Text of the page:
The law stipulates that if a subject matter of a gift agreement is an immovable property or any currency valuables amounting over UAH850 (€47 at the current exchange rate) it must be notarized. The state duty in such a case amounts to 1% of the contractual price, but not less than one non-taxable minimum (i.e., UAH17/€0.9) per contract.

The state duty on verification of succession agreements amounts to 1% of the value of the transferred property, but not less than one non-taxable minimum (i.e., UAH17/€0.9) per the agreement.

1.1     Inheritance tax and tax on gifts during lifetime

There are no inheritance or gift taxes in Ukraine.

1.2     Gift tax

There is no gift tax in Ukraine.

1.3     Real estate transfer tax

There is no real estate transfer tax in Ukraine.

1.4     Endowment tax

There is no endowment tax in Ukraine.

1.5     Transfer duty

There is no transfer duty in Ukraine.

1.6     Net wealth tax

Even though there is no net wealth tax in Ukraine, effective 1 January 2015, the Ukrainian Parliament has introduced a new tax for owners of motorcars with engine capacity over 3,000 cm3 which have been used for less than five years. The tax rate is UAH25,000 per year for each car that meets the above criteria.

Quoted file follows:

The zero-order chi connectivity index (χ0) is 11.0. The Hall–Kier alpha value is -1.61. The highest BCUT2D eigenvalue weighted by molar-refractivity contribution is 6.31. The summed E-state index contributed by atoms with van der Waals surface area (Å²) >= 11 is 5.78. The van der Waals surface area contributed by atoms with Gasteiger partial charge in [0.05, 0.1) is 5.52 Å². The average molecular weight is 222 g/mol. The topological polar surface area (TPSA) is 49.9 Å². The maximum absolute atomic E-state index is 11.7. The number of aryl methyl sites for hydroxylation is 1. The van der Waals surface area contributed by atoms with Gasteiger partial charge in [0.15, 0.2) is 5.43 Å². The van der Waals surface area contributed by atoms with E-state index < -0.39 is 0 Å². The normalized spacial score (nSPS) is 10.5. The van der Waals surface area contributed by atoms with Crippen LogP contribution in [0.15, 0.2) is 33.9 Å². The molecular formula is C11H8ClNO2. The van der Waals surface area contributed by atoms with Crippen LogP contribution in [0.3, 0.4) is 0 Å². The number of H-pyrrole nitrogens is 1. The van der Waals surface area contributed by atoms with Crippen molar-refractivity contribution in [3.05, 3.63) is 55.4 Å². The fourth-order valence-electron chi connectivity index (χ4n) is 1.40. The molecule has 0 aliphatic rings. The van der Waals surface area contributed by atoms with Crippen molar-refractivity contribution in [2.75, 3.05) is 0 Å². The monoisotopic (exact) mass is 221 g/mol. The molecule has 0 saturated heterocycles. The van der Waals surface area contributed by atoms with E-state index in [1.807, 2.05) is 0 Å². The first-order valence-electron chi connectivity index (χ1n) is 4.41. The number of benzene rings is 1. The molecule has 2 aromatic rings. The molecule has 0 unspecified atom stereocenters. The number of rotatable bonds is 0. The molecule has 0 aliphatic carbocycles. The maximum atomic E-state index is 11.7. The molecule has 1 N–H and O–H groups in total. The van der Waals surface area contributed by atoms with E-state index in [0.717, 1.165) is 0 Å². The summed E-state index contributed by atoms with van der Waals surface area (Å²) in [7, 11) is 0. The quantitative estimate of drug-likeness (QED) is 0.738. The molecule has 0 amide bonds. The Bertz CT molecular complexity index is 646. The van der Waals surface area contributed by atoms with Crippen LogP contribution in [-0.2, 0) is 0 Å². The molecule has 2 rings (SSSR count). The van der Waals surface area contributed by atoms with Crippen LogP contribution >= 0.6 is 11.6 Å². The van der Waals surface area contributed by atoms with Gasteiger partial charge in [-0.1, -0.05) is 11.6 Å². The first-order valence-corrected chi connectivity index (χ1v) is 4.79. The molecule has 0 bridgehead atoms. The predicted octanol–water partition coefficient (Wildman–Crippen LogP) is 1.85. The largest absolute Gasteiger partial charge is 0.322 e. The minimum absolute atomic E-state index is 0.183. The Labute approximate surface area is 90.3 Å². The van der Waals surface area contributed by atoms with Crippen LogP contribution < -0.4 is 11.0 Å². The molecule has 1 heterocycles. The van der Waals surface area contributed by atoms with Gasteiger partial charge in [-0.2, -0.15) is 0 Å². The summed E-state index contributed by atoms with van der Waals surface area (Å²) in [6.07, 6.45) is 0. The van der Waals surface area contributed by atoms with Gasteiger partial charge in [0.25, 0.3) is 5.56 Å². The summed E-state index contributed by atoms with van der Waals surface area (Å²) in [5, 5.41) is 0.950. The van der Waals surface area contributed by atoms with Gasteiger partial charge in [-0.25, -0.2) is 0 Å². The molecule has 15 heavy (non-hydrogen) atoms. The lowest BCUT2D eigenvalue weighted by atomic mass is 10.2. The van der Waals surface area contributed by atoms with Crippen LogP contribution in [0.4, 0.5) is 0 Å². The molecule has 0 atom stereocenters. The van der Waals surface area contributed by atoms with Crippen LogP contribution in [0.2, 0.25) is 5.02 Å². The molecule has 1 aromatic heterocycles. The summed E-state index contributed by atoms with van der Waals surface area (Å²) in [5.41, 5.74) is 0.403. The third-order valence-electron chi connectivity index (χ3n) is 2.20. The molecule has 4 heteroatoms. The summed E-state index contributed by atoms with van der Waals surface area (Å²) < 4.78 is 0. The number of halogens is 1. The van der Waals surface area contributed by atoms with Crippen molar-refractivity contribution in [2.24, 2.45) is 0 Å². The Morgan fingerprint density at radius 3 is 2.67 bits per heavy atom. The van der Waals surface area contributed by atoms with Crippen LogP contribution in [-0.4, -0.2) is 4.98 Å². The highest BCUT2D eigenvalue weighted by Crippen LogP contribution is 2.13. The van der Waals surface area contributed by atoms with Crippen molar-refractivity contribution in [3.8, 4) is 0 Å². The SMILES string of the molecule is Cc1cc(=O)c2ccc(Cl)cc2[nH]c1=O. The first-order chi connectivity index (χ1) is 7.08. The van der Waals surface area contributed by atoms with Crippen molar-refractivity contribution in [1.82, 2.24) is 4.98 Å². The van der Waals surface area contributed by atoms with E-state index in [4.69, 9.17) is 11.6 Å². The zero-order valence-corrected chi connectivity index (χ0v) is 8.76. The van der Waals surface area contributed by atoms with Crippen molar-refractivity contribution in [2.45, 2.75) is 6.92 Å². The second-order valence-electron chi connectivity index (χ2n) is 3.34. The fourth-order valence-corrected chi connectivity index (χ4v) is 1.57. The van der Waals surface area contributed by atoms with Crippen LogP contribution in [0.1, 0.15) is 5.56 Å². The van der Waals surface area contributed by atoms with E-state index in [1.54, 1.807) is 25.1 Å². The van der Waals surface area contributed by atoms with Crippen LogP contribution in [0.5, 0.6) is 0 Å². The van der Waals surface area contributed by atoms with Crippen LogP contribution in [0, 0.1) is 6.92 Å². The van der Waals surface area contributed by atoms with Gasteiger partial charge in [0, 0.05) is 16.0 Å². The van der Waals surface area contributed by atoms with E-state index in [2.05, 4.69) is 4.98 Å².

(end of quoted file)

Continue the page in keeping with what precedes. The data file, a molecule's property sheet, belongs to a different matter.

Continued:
As of now there is no net wealth tax in Ukraine, however, amendments to the tax law introducing the net wealth tax are currently considered.

2. Who is liable?

2.1     Residency

Generally, taxation in Ukraine depends on an individual’s tax residence status, source of income and type of income. In defining tax residency status, the Ukrainian law uses the tiebreaker residency test.

An individual is considered a tax resident of Ukraine if he or she:

  • Has a place of residence in Ukraine
  • Has a permanent place of residence in Ukraine (if he or she also has a place of residence in a foreign state)